We support a range of activities designed to help the most disadvantaged both in their moment of crisis, and as they build a stronger long-term future for themselves and their families. Read on to find out about our:
- Children’s and family summer camps
- Teaching life skills to orphanage-leavers and homeless teenagers
- Work to integrate disabled people into society
- Efforts to feed the very poorest
Children’s Summer Camps
Sponsor a summer camp place for £50
Kostya’s mum, who grew up in a orphanage, was scared to let her two year old sun play on the playground at our summer camp base. We had to persuade her and the other parents that even toddlers have a natural need to play outside and to show them how they can all have fun playing together. This made the families that took part in our special summer camp for orphanage-leavers and their children think again about how they play at home.
Pavel had only recently stopped glue-sniffing when he came on our summer camp, where he took part in volunteer projects to help local villagers in Novinka. He found it difficult to trust the leaders and other teenagers to begin with, but soon was working hard alongside the others. When he was given a present to thank him for volunteering in the village he was in tears. This was the first present he had ever been given.
Summer camps can change lives. Each year we fund a summer camp for teenagers in the village of Novinka, NW Russia including teenagers who have difficulties in school and in their families. We also help fund a summer camp for orphanage leavers and their families, which helps build on our life skills work. The aim is to provide a holiday in the countryside, build confidence and friendships and to teach new skills.
“When I imagine my life, I can’t see what is next to me and where my place is. It’s frightening to think about what’s next”.
You can help take away this fear by giving £20 to help give vulnerable young people the skills they need to make choices and succeed in life.
By supporting our clubs for orphanage-leavers in St Petersburg you will be helping orphanage-leavers learn the social skills they need to overcome their fear of the world of work. You will be helping those with children become good parents so that their children don’t end up in orphanages.
In Tbilisi, Georgia, £20 can defend for a homeless teenager in trouble with the law. This is just the first step towards a new life. Rather than spending long years in prison for a minor crime, these teenagers are given a home and a vocational training by our partner charity, Mkurnali. Each year at least 20 young people are helped in this way.
In 2011 St Gregory’s Foundation helped Mkurnali buy a house of their own, so they don’t have to rely on unstable renting agreements. Over a year, Mkurnali provides accommodation for 100 teenagers including several young mums with babies. We also help Mkurnali look after their residents.
Giving disabled people a place in society
Until recently it was accepted that many disabled children would be put in an institution and would spend their whole life there, often with no attempt to educate them. We believe that families are essential for all children, and that supporting families with disabled children is hugely important if they are to care for their child at home.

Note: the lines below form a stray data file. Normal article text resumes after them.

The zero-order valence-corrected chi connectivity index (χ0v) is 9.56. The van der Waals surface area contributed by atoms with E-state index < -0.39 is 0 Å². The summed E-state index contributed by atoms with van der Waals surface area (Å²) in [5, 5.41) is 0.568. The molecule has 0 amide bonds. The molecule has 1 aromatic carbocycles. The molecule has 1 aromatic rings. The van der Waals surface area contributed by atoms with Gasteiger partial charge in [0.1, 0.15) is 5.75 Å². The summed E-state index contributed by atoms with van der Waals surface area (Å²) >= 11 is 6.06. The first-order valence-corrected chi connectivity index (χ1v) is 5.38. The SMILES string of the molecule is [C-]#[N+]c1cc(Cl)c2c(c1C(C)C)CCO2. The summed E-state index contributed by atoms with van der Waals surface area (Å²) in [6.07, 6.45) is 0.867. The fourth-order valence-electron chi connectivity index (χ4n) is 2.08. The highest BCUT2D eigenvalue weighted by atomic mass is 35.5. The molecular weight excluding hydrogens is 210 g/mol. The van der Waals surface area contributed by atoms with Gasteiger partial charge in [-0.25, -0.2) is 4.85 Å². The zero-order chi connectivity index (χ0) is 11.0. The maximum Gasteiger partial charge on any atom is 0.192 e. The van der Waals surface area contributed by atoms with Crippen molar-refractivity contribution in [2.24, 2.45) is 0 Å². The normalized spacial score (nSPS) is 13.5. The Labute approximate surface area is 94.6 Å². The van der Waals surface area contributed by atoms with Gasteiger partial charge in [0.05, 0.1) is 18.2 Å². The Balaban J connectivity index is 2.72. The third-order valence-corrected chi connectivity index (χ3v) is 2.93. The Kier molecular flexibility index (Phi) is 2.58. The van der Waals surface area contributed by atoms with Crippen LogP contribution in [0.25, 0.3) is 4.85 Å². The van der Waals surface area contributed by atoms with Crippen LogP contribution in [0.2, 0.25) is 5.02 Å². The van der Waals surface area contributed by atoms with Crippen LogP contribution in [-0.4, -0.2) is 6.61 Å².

That is why we support clubs which include the whole family, and are enabling disabled teenagers to learn the skills they will need to be as independent as possible.
In 2015 we hope that a new training centre will open for disabled teenagers. St Gregory’s Foundation has contributed substantially to the renovation and adaption of a building to make it suitable fully accessible. Training programmes will teach teenagers vocational skills to help them find employment and domestic skills to give them as much independence as possible. They will be delivered by Dinamika School for disabled children, by a Physiotherapy charity and by a social enterprise. You can find more details about the plans here.
At our club for babies and toddlers with hearing impairment, the children can have their hearing aids adjusted, be given specialist speech therapy, and take part in music activities and games, aimed to help them tune into the world of sound.
“Sonia began to play with the children and learnt a great deal from them. She began to develop better. She began to say ma-ma, pa-pa and ba-ba. Social contact is very important for children like Sonia, and they don’t hold sessions to develop the hearing and speech of such young children anywhere else.”
The parents support each other and gain in confidence. No longer embarrassed by the stigma of having a disabled child, they become their child’s strongest advocate.
In 2015 we will be funding a training programme to encourage other organisations to offer this family-based support and to train specialists in how to deliver it. As part of the programme, 40 families will be able to take part in support groups set up for children with severe multiple disabilities.
£13 will feed a neglected child a hot meal a day for a week.
In Kondopoga, Karelia, we feed 35 neglected children during the summer holidays. Without this help they wouldn’t get a hot meal most days. The children are fed by the Orthodox parish in this northern town. Much of the food is produced in the parish’s own greenhouse, which was provided by St Gregory’s. We also bought them cows, whose calves are still producing milk, cream and cheese to help feed the poor.
Where we work